Amnesty International on Feb. 3 urged participants in an international mining conference in South Africa to address human rights violations. African Mining Indaba, a conference centered on promoting the industry on the continent, is set to run this week, but several civil organizations, including Amnesty, are holding their own conference for the eleventh time to bring attention to claims of rights violations in the mining industry in Africa. Amnesty director for East and Southern Africa Deprose Muchena said in statement: “From child labour in the Democratic Republic of Congo to squalid living conditions for workers at South Africa’s Marikana mine, the mining industry is tainted with human rights abuses. Mining firms have often caused or contributed to human rights abuses in pursuit of profit while governments have been too weak in regulating them effectively.”
Mining Indaba is the world’s largest mining investment conference. This year’s theme is “Optimising Growth and Investment in the Digitised Mining Economy.”
Amnesty’s statement called attention to several particular cases, including an incident in which dozens of protesters were killed by the South African Police Service and have yet to see justice. Other violations involved fatalities from flash-flooding in Mozambique that was likely caused by mining operations, and incidents in which military units were deployed to clear lands for mining operations in the Democratic Republic of the Congo. These mines in the DRC have also caused the deaths of dozens due to tunnel collapses.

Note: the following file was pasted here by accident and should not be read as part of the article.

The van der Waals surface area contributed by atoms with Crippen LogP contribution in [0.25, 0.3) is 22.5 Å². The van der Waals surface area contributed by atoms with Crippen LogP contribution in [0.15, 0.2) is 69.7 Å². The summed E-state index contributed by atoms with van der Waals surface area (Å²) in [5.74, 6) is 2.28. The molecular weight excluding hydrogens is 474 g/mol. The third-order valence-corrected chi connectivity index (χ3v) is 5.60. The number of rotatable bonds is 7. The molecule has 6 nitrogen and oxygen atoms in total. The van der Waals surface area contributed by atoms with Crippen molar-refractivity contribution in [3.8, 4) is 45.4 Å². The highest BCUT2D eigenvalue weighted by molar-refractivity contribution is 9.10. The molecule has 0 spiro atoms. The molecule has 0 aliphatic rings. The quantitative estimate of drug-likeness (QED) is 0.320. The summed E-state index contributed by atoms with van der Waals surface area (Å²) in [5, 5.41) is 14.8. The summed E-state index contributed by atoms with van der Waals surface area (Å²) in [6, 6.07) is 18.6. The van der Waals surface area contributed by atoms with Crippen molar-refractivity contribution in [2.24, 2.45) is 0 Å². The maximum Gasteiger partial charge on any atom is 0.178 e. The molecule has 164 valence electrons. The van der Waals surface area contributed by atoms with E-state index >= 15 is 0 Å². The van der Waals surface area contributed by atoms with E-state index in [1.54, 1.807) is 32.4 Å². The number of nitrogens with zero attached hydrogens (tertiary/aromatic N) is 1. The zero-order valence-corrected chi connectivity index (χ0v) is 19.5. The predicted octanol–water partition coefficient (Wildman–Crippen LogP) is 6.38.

Throughout Mining Indaba, Amnesty and its partner organizations will be holding an Alternative Mining Indaba, their counter-conference, to bring “to the fore stories of injustice and socio-economic rights violations in mining communities, including in the DRC, Mozambique and South Africa.”
From Jurist, Feb. 3. Used with permission.
Note: Following the 2012 massacre at the Marikana platinum mine in South Africa, a group of survivors were actually put on trial for murder, on the specious basis that they had provoked the police repression. The military land clearances in the Democratic Republic of the Congo concerned the multinational Glencore. Survivors of child laborers killed or injured in DRC cobalt mines are currently suing US tech companies. Anti-mining protests were also recently seen in Sudan’s Nuba Mountains.